What is ‘a great year’ anyway?


Happy New Year everyone! We trust you had a blessed Christmas and as a New Year is already upon us, we thought it appropriate to share some words we’ve been reflecting on. 

Today’s post comes from guest blogger David Binder who can be found over on Thoughts of Binder. Thanks Dave for your thoughts in this article.

I can’t have been the only one to have noticed those ‘It’s been a great year’ posts on Facebook. It seems that a group of techy employees from the world’s largest ‘social network’ have dreamed up a neat algorithm which collates all your best ‘moments’ from the previous 12 months, puts them in a montage for you and all your Facebook friends, alongside a generic message saying ‘It’s been a great year, thanks for being part of it’ which is customisable.

Even if you’re not on Facebook you may well have been asked by friends or family ‘How has your 2014 been?’ or ‘What are your New Year’s Resolutions for 2015?’ Even if you haven’t, many see this time of year as a period to inwardly reflect on what has come and gone and what might be in the future. The question is though – What actually makes a great year?

Whilst the World around us sees holidays, buying your first home, a new arrival in the family, a new job / pay rise / promotion as indicators of a worthwhile year, we as Christians are called to measure ‘goodness’ in a rather different way. It’s not that the things listed above are inherently wrong, they’re not, and should be enjoyed in their right context as gifts from God. Rather, my point here is that we should measure how ‘good’ or ‘bad’ our year has been by different standards to the World. ‘What standards are these?’ I hear you ask. Well, here are three for starters, plus some suggestions for 2015 New Years’ resolutions.

  1. ‘Lose life now to gain life later’ Mark 8.35-38

A lot of the time it seems, the World tells us that we’ve only got one life so we might as well maximise our own wellbeing now, hence the saying ‘Eat drink and be merry, for tomorrow we die.’ Jesus had something quite different to say however. In the passage above, he is talking about self-sacrifice (losing life now) for the gospel of Christ and his eternal kingdom (gaining life later.) In 2014, this might have meant getting to Church early to put out Bibles, ending a romantic relationship with an unbeliever, or rejecting that promotion which may have added five grand to your salary but would have stopped you from attending mid-week Bible studies. Losing life now in this sense and in 2014 might not have been particularly fun, or produced any amusing photos for our friends, but is still nonetheless good in the sense in that it helps us prioritise what really matters.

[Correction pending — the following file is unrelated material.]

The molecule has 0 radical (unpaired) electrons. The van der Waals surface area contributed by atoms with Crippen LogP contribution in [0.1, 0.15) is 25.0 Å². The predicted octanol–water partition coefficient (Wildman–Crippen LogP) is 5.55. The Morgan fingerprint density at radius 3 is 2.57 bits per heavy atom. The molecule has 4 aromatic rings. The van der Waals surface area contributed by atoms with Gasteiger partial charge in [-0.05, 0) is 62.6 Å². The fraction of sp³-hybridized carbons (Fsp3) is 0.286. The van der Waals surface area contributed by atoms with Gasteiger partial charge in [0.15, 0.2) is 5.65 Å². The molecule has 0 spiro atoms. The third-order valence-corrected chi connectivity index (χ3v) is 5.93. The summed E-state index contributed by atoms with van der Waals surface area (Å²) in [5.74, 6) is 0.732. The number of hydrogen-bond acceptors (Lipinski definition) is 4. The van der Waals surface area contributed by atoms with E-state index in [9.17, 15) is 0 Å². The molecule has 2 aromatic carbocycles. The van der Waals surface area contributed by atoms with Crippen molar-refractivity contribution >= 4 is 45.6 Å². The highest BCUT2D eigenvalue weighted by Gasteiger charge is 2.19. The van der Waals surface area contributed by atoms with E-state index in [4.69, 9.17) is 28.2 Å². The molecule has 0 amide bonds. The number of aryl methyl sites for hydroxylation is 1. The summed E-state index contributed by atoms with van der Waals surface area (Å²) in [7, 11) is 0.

1. Suffering proves our faith as genuine and matures it–1 Peter 1.6-7and James 1.3-4

For many of us, 2014 will have been a pretty tough year typified by illness, job loss, spiritual struggle, bereavement etc. Yet in the Bible we see great words of encouragement regarding the suffering believers experience. Rather than suffering being a bad thing, God in his infinite grace uses it (amongst other things) to make us more like Christ (Rom 8.28-29), and for the maturing of our faith. Indeed, having come through trials of various kinds, many including myself can testify to this. Such experiences also help us look forward to a time where suffering, pain and sadness will be no more (Rev 21.4), and focus and appreciate God’s strength in our weakness (2 Corinthians 12.9-10). For all these reasons, don’t despair if the previous year has had its fair share of pain; God is surely using it to develop your faith, make you more like Jesus and enable you to rely on him more.

  1. Growing in Godliness and enduring until the end should be our priority – 2 Peter 1.3

As noted already, fun experiences in whatever form are no bad thing and should be seen as good gifts from God to be enjoyed. However, whilst society seems to suggest that our priorities should lie here, the Bible states that our focus should be on growing in Godliness (Rom 12.1-2) and enduring to the end (this end being eternal life) (2 Tim 4.7-8Hebrews 12.1-2). Indeed, I don’t think the two are unrelated. That is, as we seek to grow in Godliness through spending time with the Word, in prayer and building up the body of believers we become more focussed on endurance. These priorities cited throughout scripture again may not be seen as especially admirable by the World, but their importance to the believer is obvious. In this vein, growing in Godliness probably won’t happen overnight, and is better viewed as a more gradual process taking place over a lifetime. Even if we feel 2014 has been a real battle spiritually, we can be sure that our faith alone is a guarantee of our salvation (Ephesians 1.13-14) and that God in his grace will sanctify us (1 Thessalonians 5.23-24) and see us through to the end (1 Corinthians 1.8-9).

Looking forward to 2015

As we look forward to 2015, why not make use of the principles already cited in this piece to shape our New Year’s Resolutions?

  1. Losing life now to gain life later
  2. Suffering well if and when we encounter trials in 2015 and beyond.
  3. Focussing on a perfect eternity and enduring in faith to this end.
  4. Pursuing Godliness and making this a priority.

To this end, here are some questions to reflect on.

  1. How can I be sacrificial in 2015 for the gospel of Christ and his kingdom?
  2. What Bible verses and principles should I be remembering if and when I encounter suffering in 2015? What verses and principles can I use to encourage others going through trials?
  3. What things will help me in 2015 focus on the eternal kingdom?
  4. How can I be pursuing Godliness in 2015 and encouraging other brothers and sisters in Christ in this vein?

David Binder
Thoughts of Binder